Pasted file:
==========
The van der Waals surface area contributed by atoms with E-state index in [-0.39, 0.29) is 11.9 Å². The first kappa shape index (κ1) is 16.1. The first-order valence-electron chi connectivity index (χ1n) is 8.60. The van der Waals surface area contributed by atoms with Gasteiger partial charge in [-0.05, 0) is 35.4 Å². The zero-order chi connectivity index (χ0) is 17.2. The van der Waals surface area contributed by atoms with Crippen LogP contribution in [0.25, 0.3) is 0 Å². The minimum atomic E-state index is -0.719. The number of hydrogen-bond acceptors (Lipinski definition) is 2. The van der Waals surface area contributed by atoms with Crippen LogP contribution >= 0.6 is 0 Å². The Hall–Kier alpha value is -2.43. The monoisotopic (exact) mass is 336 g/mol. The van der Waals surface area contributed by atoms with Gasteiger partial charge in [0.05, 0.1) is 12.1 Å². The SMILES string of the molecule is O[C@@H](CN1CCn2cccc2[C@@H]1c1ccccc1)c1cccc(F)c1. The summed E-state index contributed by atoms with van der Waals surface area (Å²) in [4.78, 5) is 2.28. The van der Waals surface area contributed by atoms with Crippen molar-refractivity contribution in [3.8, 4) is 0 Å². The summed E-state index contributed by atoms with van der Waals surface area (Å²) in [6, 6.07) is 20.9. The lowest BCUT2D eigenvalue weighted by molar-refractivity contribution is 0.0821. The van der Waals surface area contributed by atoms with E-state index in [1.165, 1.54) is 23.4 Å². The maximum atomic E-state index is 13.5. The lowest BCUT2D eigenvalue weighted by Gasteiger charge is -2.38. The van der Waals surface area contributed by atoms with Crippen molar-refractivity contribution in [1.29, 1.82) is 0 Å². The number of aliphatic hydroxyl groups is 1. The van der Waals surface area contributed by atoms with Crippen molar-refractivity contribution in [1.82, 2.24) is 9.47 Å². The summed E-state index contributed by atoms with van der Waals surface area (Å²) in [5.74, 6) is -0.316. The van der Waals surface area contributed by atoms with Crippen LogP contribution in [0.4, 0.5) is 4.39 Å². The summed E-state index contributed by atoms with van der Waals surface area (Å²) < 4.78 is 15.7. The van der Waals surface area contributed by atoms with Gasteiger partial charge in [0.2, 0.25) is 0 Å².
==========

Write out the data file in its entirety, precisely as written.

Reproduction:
The van der Waals surface area contributed by atoms with E-state index in [-0.39, 0.29) is 11.9 Å². The first kappa shape index (κ1) is 16.1. The first-order valence-electron chi connectivity index (χ1n) is 8.60. The van der Waals surface area contributed by atoms with Gasteiger partial charge in [-0.05, 0) is 35.4 Å². The zero-order chi connectivity index (χ0) is 17.2. The van der Waals surface area contributed by atoms with Crippen LogP contribution in [0.25, 0.3) is 0 Å². The minimum atomic E-state index is -0.719. The number of hydrogen-bond acceptors (Lipinski definition) is 2. The van der Waals surface area contributed by atoms with Crippen LogP contribution >= 0.6 is 0 Å². The Hall–Kier alpha value is -2.43. The monoisotopic (exact) mass is 336 g/mol. The van der Waals surface area contributed by atoms with Gasteiger partial charge in [0.05, 0.1) is 12.1 Å². The SMILES string of the molecule is O[C@@H](CN1CCn2cccc2[C@@H]1c1ccccc1)c1cccc(F)c1. The summed E-state index contributed by atoms with van der Waals surface area (Å²) in [4.78, 5) is 2.28. The van der Waals surface area contributed by atoms with Crippen molar-refractivity contribution in [3.8, 4) is 0 Å². The summed E-state index contributed by atoms with van der Waals surface area (Å²) in [6, 6.07) is 20.9. The lowest BCUT2D eigenvalue weighted by molar-refractivity contribution is 0.0821. The van der Waals surface area contributed by atoms with E-state index in [1.165, 1.54) is 23.4 Å². The maximum atomic E-state index is 13.5. The lowest BCUT2D eigenvalue weighted by Gasteiger charge is -2.38. The van der Waals surface area contributed by atoms with Crippen molar-refractivity contribution in [1.29, 1.82) is 0 Å². The number of aliphatic hydroxyl groups is 1. The van der Waals surface area contributed by atoms with Crippen molar-refractivity contribution in [1.82, 2.24) is 9.47 Å². The summed E-state index contributed by atoms with van der Waals surface area (Å²) in [5.74, 6) is -0.316. The van der Waals surface area contributed by atoms with Crippen LogP contribution in [0.4, 0.5) is 4.39 Å². The summed E-state index contributed by atoms with van der Waals surface area (Å²) < 4.78 is 15.7. The van der Waals surface area contributed by atoms with Gasteiger partial charge in [0.2, 0.25) is 0 Å².